A U.S. survey indicates there’s strong backing for offshore wind power as a future source of energy, at least in the state of Delaware.
The survey, conducted by University of Delaware researchers, showed more than 90 percent of the 949 Delaware residents polled voiced support for an offshore wind option, in which wind turbines as tall as 40-story buildings would be erected to generate electricity. Fewer than 10 percent of participants voted for an expansion of coal or natural gas power at current prices.
The survey’s authors – Jeremy Firestone and Willett Kempton, both marine policy scientists on the faculty of UD’s College of Marine and Earth Studies; and doctoral student Andrew Krueger – said the 16-page booklet-sized questionnaire was mailed to 2,000 Delaware residents. Of the 1,839 valid mailings to Delaware addresses, 949 were completed.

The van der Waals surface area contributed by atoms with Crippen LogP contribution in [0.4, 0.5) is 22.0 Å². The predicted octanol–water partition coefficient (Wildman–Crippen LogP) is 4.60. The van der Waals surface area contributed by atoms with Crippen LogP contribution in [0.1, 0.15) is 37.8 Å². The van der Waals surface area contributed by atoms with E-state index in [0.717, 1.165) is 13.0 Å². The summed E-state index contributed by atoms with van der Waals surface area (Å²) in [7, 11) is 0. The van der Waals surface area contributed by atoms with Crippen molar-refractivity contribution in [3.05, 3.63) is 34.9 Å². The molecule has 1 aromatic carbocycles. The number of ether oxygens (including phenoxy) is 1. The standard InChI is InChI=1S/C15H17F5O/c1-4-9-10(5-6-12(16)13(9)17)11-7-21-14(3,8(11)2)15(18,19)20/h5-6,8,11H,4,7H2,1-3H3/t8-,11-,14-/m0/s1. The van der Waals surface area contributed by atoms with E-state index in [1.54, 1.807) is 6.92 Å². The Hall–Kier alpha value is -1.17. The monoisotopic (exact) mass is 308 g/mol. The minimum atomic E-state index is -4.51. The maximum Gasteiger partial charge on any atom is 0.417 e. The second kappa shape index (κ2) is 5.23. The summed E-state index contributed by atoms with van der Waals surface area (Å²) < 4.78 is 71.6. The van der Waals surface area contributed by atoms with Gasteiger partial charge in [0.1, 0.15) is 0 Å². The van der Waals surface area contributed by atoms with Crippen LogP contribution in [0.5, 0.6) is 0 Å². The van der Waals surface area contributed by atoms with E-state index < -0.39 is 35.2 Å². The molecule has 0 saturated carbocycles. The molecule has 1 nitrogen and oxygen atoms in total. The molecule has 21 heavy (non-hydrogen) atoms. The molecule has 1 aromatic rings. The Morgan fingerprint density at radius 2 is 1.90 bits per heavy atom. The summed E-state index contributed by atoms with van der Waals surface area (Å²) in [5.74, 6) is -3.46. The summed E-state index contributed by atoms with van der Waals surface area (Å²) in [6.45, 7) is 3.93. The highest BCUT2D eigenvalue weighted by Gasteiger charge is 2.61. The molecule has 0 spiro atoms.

“Based on our results, Delaware could become the Denmark of the United States when it comes to relying on offshore wind power as a major energy source,” Firestone said. “Delawareans are amazingly supportive of it.”
The scientists will survey out-of-state visitors later this year to determine how an offshore wind farm might affect tourism.
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